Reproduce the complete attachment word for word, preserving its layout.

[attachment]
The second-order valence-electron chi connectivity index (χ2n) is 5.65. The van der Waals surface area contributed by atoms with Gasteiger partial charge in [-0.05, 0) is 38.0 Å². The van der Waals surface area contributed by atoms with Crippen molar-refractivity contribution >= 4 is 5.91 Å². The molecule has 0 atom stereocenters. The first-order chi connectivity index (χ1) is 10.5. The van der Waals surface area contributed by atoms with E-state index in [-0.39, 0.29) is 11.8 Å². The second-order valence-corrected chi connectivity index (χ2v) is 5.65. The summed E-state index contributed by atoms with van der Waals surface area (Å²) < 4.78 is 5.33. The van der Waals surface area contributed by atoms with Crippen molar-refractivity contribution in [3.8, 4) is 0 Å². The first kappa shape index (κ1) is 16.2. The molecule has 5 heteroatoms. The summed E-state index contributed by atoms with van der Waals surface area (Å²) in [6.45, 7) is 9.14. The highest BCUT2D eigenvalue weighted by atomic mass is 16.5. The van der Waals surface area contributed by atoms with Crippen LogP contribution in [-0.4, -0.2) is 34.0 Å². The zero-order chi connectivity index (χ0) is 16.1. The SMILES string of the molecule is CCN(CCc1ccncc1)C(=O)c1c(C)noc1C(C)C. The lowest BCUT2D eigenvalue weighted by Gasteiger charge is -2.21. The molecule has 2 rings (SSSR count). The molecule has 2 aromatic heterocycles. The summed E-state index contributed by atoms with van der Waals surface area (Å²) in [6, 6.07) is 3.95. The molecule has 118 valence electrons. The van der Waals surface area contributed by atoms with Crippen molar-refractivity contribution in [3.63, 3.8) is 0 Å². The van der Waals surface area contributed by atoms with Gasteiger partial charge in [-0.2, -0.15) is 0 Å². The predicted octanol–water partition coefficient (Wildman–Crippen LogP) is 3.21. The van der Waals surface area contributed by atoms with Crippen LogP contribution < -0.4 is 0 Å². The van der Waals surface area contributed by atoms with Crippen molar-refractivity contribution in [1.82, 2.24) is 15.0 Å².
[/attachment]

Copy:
The second-order valence-electron chi connectivity index (χ2n) is 5.65. The van der Waals surface area contributed by atoms with Gasteiger partial charge in [-0.05, 0) is 38.0 Å². The van der Waals surface area contributed by atoms with Crippen molar-refractivity contribution >= 4 is 5.91 Å². The molecule has 0 atom stereocenters. The first-order chi connectivity index (χ1) is 10.5. The van der Waals surface area contributed by atoms with E-state index in [-0.39, 0.29) is 11.8 Å². The second-order valence-corrected chi connectivity index (χ2v) is 5.65. The summed E-state index contributed by atoms with van der Waals surface area (Å²) < 4.78 is 5.33. The van der Waals surface area contributed by atoms with Crippen molar-refractivity contribution in [3.8, 4) is 0 Å². The first kappa shape index (κ1) is 16.2. The molecule has 5 heteroatoms. The summed E-state index contributed by atoms with van der Waals surface area (Å²) in [6.45, 7) is 9.14. The highest BCUT2D eigenvalue weighted by atomic mass is 16.5. The van der Waals surface area contributed by atoms with Crippen LogP contribution in [-0.4, -0.2) is 34.0 Å². The zero-order chi connectivity index (χ0) is 16.1. The SMILES string of the molecule is CCN(CCc1ccncc1)C(=O)c1c(C)noc1C(C)C. The lowest BCUT2D eigenvalue weighted by Gasteiger charge is -2.21. The molecule has 2 rings (SSSR count). The molecule has 2 aromatic heterocycles. The summed E-state index contributed by atoms with van der Waals surface area (Å²) in [6, 6.07) is 3.95. The molecule has 118 valence electrons. The van der Waals surface area contributed by atoms with Crippen molar-refractivity contribution in [3.63, 3.8) is 0 Å². The van der Waals surface area contributed by atoms with Gasteiger partial charge in [-0.2, -0.15) is 0 Å². The predicted octanol–water partition coefficient (Wildman–Crippen LogP) is 3.21. The van der Waals surface area contributed by atoms with Crippen LogP contribution < -0.4 is 0 Å². The van der Waals surface area contributed by atoms with Crippen molar-refractivity contribution in [1.82, 2.24) is 15.0 Å².